I remember going to a college basketball game several years ago and being in awe of the pep band drummer. He was a master, to say the least, with his skill matched only by his equally hardcore appearance. Upon leaving the game, however, he passed me in his car with the windows rolled down listening to Johannes Brahms’ Hungarian Dance No. 5. Sometimes you just can’t judge a book by its cover.
The same is true with exchange-traded funds (ETFs) when understanding their liquidity. Unlike individual stocks or bonds, whose liquidity can be represented by daily trading volume, ETFs have two measures of liquidity:
- Primary, or implied liquidity – how liquid the ETF’s underlying securities are; and
- Secondary liquidity, or tradability – the ease at which one can buy or sell the actual ETF shares.
These may seem like minor discrepancies, but knowing the true liquidity of your ETFs could help save you from raising trading costs and overlooking a “seemingly” risky or illiquid investment. Also, as Warren Buffet once said, it’s never good to “…invest in a business you cannot understand.”
Before going on though, I believe a crash course in the ETF creation and redemption process would be to our benefit.
ETF Creation and Redemption
ETFs essentially represent ownership in a “bundle of securities.” For example, SPDR’s S&P 500 ETF (ticker symbol “SPY”) is a near-perfect replica of the S&P 500 Index by its holdings and their respective weights. ETFs can also be created or redeemed based on supply and demand.
When an investor wants to buy an ETF share (let’s just stick with SPY for convenience), they contact a broker or exchange, who then places an order with an Authorized Participant (AP) on the primary market – the market between AP’s and special institutional investors. An AP can be a large broker-dealer or investment bank who has the capital to buy and sell large quantities of securities. The AP then buys the actual basket of securities that the ETF represents (in the case of SPY, all the stocks and their respective weights that are in the S&P 500 Index). Finally, the AP contacts the ETF provider and exchanges the securities basket for a “creation unit,” which typically represents 50,000 ETF shares. These ETF shares can then be bought and sold on the secondary market – between retail investors – just like stocks. Each ETF represents fractional ownership in a diversified basket of assets. Think of ETF shares as being slices of a whole securities pizza. Luckily, this one forgoes the anchovies.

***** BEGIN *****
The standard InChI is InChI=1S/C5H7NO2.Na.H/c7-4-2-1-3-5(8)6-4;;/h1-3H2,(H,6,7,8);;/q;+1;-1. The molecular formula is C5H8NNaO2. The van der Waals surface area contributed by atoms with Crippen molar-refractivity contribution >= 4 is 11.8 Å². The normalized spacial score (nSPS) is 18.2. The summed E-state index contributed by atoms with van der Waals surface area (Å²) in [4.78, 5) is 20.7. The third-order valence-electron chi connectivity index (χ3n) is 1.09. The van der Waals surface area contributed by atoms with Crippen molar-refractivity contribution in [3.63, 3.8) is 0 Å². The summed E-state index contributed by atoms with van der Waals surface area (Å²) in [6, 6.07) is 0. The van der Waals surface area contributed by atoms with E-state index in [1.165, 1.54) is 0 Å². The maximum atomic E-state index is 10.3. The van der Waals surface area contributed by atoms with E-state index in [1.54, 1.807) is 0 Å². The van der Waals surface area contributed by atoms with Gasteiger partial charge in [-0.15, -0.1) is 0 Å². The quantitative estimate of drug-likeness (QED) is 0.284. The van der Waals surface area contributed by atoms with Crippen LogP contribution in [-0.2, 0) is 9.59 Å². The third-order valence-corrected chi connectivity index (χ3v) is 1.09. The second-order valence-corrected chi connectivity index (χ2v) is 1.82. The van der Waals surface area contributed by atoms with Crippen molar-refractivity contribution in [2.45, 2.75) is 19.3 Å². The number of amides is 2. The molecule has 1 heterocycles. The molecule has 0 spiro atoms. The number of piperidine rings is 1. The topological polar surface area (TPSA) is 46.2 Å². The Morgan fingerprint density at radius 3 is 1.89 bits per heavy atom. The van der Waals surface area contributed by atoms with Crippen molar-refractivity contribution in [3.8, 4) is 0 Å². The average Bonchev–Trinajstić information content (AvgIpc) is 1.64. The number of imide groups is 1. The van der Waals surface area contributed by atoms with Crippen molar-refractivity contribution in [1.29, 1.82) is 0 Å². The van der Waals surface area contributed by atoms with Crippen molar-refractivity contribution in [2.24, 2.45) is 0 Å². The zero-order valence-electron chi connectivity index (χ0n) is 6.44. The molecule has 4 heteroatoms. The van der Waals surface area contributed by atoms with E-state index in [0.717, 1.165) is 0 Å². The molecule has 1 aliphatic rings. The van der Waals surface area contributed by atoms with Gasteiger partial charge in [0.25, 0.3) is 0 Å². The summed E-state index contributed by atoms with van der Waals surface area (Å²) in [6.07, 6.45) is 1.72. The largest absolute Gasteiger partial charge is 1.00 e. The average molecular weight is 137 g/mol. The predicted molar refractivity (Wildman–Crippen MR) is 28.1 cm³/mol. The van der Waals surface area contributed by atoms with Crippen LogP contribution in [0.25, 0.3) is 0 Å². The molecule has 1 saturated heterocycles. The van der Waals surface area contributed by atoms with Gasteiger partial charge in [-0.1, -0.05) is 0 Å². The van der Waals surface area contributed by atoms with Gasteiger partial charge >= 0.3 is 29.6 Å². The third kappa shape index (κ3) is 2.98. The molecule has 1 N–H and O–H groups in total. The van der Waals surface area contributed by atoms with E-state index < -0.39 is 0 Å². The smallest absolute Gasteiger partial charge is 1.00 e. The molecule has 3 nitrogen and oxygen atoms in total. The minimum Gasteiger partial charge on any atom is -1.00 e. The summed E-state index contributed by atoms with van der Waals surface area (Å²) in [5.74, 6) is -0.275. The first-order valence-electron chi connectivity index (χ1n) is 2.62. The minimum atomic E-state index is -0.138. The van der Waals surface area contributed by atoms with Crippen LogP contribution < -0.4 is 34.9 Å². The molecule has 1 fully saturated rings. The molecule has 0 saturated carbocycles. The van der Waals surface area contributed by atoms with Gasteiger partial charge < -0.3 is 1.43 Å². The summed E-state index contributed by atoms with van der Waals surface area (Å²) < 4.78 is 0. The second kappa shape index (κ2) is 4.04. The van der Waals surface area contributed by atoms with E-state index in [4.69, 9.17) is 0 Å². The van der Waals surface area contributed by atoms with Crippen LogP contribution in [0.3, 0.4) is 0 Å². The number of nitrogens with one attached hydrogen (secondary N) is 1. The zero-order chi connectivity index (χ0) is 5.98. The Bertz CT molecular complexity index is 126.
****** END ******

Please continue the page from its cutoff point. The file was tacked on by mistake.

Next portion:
ETF redemption works in reverse. As investors sell their shares, the AP buys them until a full “creation unit” (50,000 ETF shares) is made and then redeems it with the fund provider for the underlying securities basket containing the physical securities.
NAV: An ETF’s “Fair” Price
One final, but fundamental note before tackling the “liquidity problem.” An ETF technically has two prices: its share price and its “fair” net asset value (NAV). The share price is the price at which an ETF can be bought or sold on the market at any given time. NAV, however, is the net value per share of the ETF’s underlying securities and is calculated as such:
When trading individual stocks or bonds, the price already reflects what the market thinks is a fair value for that security. But since ETFs can represent hundreds of securities, the NAV gives investors an idea as to what the value ought to be.